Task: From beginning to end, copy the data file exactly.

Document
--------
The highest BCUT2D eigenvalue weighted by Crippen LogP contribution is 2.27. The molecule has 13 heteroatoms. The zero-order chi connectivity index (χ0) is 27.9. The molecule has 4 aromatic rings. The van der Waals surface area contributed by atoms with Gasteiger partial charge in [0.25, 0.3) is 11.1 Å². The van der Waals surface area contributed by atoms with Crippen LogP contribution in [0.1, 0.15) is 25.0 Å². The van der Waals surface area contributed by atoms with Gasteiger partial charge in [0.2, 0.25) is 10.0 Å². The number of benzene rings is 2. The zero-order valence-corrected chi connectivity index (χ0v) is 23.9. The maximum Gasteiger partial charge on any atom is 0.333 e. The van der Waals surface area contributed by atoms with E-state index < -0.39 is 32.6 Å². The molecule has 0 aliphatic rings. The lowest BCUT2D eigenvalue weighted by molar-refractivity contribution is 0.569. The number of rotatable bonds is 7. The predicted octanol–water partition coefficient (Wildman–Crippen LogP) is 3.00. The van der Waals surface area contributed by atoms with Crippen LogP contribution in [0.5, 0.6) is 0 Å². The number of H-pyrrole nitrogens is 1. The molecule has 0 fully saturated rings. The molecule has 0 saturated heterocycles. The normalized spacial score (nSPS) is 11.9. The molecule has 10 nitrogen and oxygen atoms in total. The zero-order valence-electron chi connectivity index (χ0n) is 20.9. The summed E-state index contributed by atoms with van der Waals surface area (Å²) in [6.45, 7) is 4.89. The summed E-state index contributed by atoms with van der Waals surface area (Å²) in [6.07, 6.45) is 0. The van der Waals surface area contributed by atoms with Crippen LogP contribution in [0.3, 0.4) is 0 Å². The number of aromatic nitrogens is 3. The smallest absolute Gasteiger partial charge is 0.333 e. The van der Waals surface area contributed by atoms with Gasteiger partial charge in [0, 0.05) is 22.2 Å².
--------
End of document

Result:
The highest BCUT2D eigenvalue weighted by Crippen LogP contribution is 2.27. The molecule has 13 heteroatoms. The zero-order chi connectivity index (χ0) is 27.9. The molecule has 4 aromatic rings. The van der Waals surface area contributed by atoms with Gasteiger partial charge in [0.25, 0.3) is 11.1 Å². The van der Waals surface area contributed by atoms with Crippen LogP contribution in [0.1, 0.15) is 25.0 Å². The van der Waals surface area contributed by atoms with Gasteiger partial charge in [0.2, 0.25) is 10.0 Å². The number of benzene rings is 2. The zero-order valence-corrected chi connectivity index (χ0v) is 23.9. The maximum Gasteiger partial charge on any atom is 0.333 e. The van der Waals surface area contributed by atoms with E-state index < -0.39 is 32.6 Å². The molecule has 0 aliphatic rings. The lowest BCUT2D eigenvalue weighted by molar-refractivity contribution is 0.569. The number of rotatable bonds is 7. The predicted octanol–water partition coefficient (Wildman–Crippen LogP) is 3.00. The van der Waals surface area contributed by atoms with Crippen LogP contribution in [0.5, 0.6) is 0 Å². The number of H-pyrrole nitrogens is 1. The molecule has 0 fully saturated rings. The molecule has 0 saturated heterocycles. The normalized spacial score (nSPS) is 11.9. The molecule has 10 nitrogen and oxygen atoms in total. The zero-order valence-electron chi connectivity index (χ0n) is 20.9. The summed E-state index contributed by atoms with van der Waals surface area (Å²) in [6.45, 7) is 4.89. The summed E-state index contributed by atoms with van der Waals surface area (Å²) in [6.07, 6.45) is 0. The van der Waals surface area contributed by atoms with Crippen LogP contribution in [0.3, 0.4) is 0 Å². The number of aromatic nitrogens is 3. The smallest absolute Gasteiger partial charge is 0.333 e. The van der Waals surface area contributed by atoms with Gasteiger partial charge in [0, 0.05) is 22.2 Å².